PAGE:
Tagged With contacts

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Gmail contacts can be a little confusing — especially once you realise that the popular email service automatically dumps everyone you cyber-converse with into a big "Other Contacts" directory. That makes it easy to autocomplete emails to people Gmail thinks you might interact with again at some future point, but it can also cause a little confusion when unintended names or email addresses appear in your "To:" field.

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I recently did a little digging to find third-party apps for managing your address book that were better than Apple’s default Contacts app.

There aren’t any. At least, none that I found were worth using for more than a day (or even installing on my iPhone to begin with). And even the process of letting others have access to your contacts feels troubling, because you have no idea what other companies are doing with the information you provide.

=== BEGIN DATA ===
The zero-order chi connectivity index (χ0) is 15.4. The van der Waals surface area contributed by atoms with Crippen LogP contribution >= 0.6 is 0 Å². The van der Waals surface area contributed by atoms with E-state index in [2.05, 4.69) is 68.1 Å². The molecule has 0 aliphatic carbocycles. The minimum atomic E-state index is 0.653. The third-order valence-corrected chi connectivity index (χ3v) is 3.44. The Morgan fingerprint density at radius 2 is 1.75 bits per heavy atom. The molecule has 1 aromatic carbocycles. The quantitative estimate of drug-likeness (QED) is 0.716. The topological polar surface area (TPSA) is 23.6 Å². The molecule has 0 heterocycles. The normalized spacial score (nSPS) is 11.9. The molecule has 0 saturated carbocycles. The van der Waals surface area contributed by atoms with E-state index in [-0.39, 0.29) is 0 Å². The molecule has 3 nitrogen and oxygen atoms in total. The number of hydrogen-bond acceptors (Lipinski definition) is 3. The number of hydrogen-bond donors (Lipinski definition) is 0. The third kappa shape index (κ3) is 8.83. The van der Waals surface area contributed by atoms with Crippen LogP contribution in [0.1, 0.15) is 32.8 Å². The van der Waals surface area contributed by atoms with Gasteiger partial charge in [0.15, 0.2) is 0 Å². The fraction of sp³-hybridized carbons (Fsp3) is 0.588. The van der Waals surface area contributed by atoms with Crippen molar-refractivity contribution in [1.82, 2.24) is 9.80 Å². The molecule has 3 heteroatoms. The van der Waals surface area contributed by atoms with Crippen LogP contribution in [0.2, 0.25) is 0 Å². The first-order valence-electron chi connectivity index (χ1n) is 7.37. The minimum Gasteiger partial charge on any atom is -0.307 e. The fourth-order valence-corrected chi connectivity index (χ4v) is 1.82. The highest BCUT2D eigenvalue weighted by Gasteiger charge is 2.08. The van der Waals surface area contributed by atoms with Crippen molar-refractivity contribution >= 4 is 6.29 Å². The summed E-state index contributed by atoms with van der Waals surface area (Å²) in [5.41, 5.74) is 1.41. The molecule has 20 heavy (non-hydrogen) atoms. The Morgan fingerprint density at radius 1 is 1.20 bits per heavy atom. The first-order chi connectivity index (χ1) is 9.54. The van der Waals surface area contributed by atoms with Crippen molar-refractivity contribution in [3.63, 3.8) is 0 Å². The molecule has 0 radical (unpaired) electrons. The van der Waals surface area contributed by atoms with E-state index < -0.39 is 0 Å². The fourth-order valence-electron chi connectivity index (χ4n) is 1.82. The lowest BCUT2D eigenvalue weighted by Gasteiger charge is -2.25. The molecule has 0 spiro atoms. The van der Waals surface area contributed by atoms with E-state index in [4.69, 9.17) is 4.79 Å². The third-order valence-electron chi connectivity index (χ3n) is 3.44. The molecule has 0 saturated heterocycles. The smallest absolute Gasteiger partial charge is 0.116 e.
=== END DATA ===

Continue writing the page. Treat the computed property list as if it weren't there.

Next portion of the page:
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You’ve been meaning to respond to someone for a while now. Actually, it’s past the acceptable amount of time to answer, so you let it go. And go. It’s eventually been so long you assume you will never be able to make contact with this person again — until you need something.

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Mac: Flexibits, creators of Lifehacker's favourite calendar app Fantastical, has released its command-line approach to contacts with Cardhop. This new contacts app is oriented around actions rather than your contacts database; you mainly use it by writing commands, kind of like talking to Siri. It's a potentially compelling interface -- if you can remember to use it.

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If you've got a lot of work contacts, you probably want to keep them organized, grouped together, and separate from your friends and family. If you can't be bothered creating multiple folders and subsections for your contacts list, try reader trickycoolj's simple trick instead.